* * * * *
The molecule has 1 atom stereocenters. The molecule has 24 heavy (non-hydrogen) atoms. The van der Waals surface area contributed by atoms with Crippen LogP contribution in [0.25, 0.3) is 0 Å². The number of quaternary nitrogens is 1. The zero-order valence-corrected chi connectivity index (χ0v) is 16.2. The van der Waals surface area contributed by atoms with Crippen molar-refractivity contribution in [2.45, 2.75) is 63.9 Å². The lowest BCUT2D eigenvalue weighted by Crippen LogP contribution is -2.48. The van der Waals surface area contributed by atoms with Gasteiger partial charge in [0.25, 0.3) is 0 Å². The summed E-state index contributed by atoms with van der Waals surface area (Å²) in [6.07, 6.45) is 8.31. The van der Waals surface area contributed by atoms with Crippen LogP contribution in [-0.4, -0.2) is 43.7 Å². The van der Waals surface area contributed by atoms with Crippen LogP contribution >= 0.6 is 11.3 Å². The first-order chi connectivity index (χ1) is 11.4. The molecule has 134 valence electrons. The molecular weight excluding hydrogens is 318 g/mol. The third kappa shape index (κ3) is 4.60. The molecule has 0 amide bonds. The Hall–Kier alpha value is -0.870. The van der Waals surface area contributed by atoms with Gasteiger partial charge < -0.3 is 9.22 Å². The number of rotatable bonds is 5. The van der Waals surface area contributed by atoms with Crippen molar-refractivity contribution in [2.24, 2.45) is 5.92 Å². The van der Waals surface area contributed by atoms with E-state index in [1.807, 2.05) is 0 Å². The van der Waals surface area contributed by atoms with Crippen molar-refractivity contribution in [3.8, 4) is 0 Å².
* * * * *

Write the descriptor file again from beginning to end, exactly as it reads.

The molecule has 1 atom stereocenters. The molecule has 24 heavy (non-hydrogen) atoms. The van der Waals surface area contributed by atoms with Crippen LogP contribution in [0.25, 0.3) is 0 Å². The number of quaternary nitrogens is 1. The zero-order valence-corrected chi connectivity index (χ0v) is 16.2. The van der Waals surface area contributed by atoms with Crippen molar-refractivity contribution in [2.45, 2.75) is 63.9 Å². The lowest BCUT2D eigenvalue weighted by Crippen LogP contribution is -2.48. The van der Waals surface area contributed by atoms with Gasteiger partial charge in [0.25, 0.3) is 0 Å². The summed E-state index contributed by atoms with van der Waals surface area (Å²) in [6.07, 6.45) is 8.31. The van der Waals surface area contributed by atoms with Crippen LogP contribution in [-0.4, -0.2) is 43.7 Å². The van der Waals surface area contributed by atoms with Crippen LogP contribution >= 0.6 is 11.3 Å². The first-order chi connectivity index (χ1) is 11.4. The molecule has 134 valence electrons. The molecular weight excluding hydrogens is 318 g/mol. The third kappa shape index (κ3) is 4.60. The molecule has 0 amide bonds. The Hall–Kier alpha value is -0.870. The van der Waals surface area contributed by atoms with Gasteiger partial charge < -0.3 is 9.22 Å². The number of rotatable bonds is 5. The van der Waals surface area contributed by atoms with Crippen molar-refractivity contribution in [2.24, 2.45) is 5.92 Å². The van der Waals surface area contributed by atoms with E-state index in [1.807, 2.05) is 0 Å². The van der Waals surface area contributed by atoms with Crippen molar-refractivity contribution in [3.8, 4) is 0 Å².